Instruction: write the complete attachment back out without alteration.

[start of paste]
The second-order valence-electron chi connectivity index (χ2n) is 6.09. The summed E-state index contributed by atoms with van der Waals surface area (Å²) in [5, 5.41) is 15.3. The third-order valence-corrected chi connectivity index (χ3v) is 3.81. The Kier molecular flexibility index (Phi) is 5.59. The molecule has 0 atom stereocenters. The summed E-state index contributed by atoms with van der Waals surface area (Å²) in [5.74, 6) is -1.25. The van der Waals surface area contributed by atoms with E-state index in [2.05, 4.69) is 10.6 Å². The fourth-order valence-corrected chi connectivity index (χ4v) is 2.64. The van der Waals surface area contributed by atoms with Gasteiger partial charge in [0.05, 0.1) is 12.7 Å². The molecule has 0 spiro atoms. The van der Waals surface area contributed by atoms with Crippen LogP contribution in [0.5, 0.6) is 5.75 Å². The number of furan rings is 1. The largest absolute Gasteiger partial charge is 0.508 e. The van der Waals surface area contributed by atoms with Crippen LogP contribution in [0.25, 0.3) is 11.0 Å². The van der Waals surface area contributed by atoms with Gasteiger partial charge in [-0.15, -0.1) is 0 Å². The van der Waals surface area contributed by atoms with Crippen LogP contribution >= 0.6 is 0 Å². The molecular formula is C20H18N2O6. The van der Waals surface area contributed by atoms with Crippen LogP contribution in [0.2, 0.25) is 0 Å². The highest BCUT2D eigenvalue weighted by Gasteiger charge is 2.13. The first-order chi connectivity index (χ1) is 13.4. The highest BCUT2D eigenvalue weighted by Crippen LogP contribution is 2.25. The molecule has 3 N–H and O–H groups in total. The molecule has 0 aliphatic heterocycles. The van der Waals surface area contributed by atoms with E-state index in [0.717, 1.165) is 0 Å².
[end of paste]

The second-order valence-electron chi connectivity index (χ2n) is 6.09. The summed E-state index contributed by atoms with van der Waals surface area (Å²) in [5, 5.41) is 15.3. The third-order valence-corrected chi connectivity index (χ3v) is 3.81. The Kier molecular flexibility index (Phi) is 5.59. The molecule has 0 atom stereocenters. The summed E-state index contributed by atoms with van der Waals surface area (Å²) in [5.74, 6) is -1.25. The van der Waals surface area contributed by atoms with E-state index in [2.05, 4.69) is 10.6 Å². The fourth-order valence-corrected chi connectivity index (χ4v) is 2.64. The van der Waals surface area contributed by atoms with Gasteiger partial charge in [0.05, 0.1) is 12.7 Å². The molecule has 0 spiro atoms. The van der Waals surface area contributed by atoms with Crippen LogP contribution in [0.5, 0.6) is 5.75 Å². The number of furan rings is 1. The largest absolute Gasteiger partial charge is 0.508 e. The van der Waals surface area contributed by atoms with Crippen LogP contribution in [0.25, 0.3) is 11.0 Å². The van der Waals surface area contributed by atoms with Gasteiger partial charge in [-0.15, -0.1) is 0 Å². The van der Waals surface area contributed by atoms with Crippen LogP contribution >= 0.6 is 0 Å². The molecular formula is C20H18N2O6. The van der Waals surface area contributed by atoms with Crippen LogP contribution in [0.2, 0.25) is 0 Å². The highest BCUT2D eigenvalue weighted by Gasteiger charge is 2.13. The first-order chi connectivity index (χ1) is 13.4. The highest BCUT2D eigenvalue weighted by Crippen LogP contribution is 2.25. The molecule has 3 N–H and O–H groups in total. The molecule has 0 aliphatic heterocycles. The van der Waals surface area contributed by atoms with E-state index in [0.717, 1.165) is 0 Å².